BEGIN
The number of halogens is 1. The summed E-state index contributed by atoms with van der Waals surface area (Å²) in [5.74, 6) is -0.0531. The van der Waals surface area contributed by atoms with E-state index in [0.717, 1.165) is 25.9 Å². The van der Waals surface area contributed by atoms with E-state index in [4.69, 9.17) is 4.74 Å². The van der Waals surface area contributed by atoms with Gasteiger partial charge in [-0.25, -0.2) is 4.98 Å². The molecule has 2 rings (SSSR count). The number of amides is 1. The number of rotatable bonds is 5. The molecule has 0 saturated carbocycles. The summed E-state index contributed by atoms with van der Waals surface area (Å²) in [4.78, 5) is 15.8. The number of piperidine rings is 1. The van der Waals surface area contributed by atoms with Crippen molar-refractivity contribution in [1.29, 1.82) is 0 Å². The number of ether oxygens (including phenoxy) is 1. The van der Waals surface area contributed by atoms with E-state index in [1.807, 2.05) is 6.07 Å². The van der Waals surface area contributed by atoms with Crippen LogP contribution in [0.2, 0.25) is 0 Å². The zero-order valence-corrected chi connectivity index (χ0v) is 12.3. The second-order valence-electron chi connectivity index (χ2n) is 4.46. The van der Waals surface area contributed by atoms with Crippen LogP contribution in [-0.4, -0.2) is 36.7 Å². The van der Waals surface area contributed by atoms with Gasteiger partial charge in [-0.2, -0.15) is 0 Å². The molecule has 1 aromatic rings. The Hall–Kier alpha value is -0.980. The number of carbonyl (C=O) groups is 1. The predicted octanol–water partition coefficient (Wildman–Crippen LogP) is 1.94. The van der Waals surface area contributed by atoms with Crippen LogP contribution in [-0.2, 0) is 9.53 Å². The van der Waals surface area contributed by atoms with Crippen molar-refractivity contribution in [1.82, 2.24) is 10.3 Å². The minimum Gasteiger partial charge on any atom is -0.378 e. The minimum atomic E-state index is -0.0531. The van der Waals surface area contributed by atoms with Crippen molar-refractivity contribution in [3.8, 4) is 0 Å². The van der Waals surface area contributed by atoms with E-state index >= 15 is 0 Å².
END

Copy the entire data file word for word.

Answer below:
The number of halogens is 1. The summed E-state index contributed by atoms with van der Waals surface area (Å²) in [5.74, 6) is -0.0531. The van der Waals surface area contributed by atoms with E-state index in [0.717, 1.165) is 25.9 Å². The van der Waals surface area contributed by atoms with E-state index in [4.69, 9.17) is 4.74 Å². The van der Waals surface area contributed by atoms with Gasteiger partial charge in [-0.25, -0.2) is 4.98 Å². The molecule has 2 rings (SSSR count). The number of amides is 1. The number of rotatable bonds is 5. The molecule has 0 saturated carbocycles. The summed E-state index contributed by atoms with van der Waals surface area (Å²) in [4.78, 5) is 15.8. The number of piperidine rings is 1. The van der Waals surface area contributed by atoms with Crippen molar-refractivity contribution in [1.29, 1.82) is 0 Å². The number of ether oxygens (including phenoxy) is 1. The van der Waals surface area contributed by atoms with E-state index in [1.807, 2.05) is 6.07 Å². The van der Waals surface area contributed by atoms with Crippen LogP contribution in [0.2, 0.25) is 0 Å². The zero-order valence-corrected chi connectivity index (χ0v) is 12.3. The second-order valence-electron chi connectivity index (χ2n) is 4.46. The van der Waals surface area contributed by atoms with Crippen LogP contribution in [-0.4, -0.2) is 36.7 Å². The van der Waals surface area contributed by atoms with Gasteiger partial charge in [-0.2, -0.15) is 0 Å². The molecule has 1 aromatic rings. The Hall–Kier alpha value is -0.980. The number of carbonyl (C=O) groups is 1. The predicted octanol–water partition coefficient (Wildman–Crippen LogP) is 1.94. The van der Waals surface area contributed by atoms with Crippen LogP contribution in [-0.2, 0) is 9.53 Å². The van der Waals surface area contributed by atoms with Crippen molar-refractivity contribution in [1.82, 2.24) is 10.3 Å². The minimum Gasteiger partial charge on any atom is -0.378 e. The minimum atomic E-state index is -0.0531. The van der Waals surface area contributed by atoms with Crippen molar-refractivity contribution in [3.8, 4) is 0 Å². The van der Waals surface area contributed by atoms with E-state index >= 15 is 0 Å².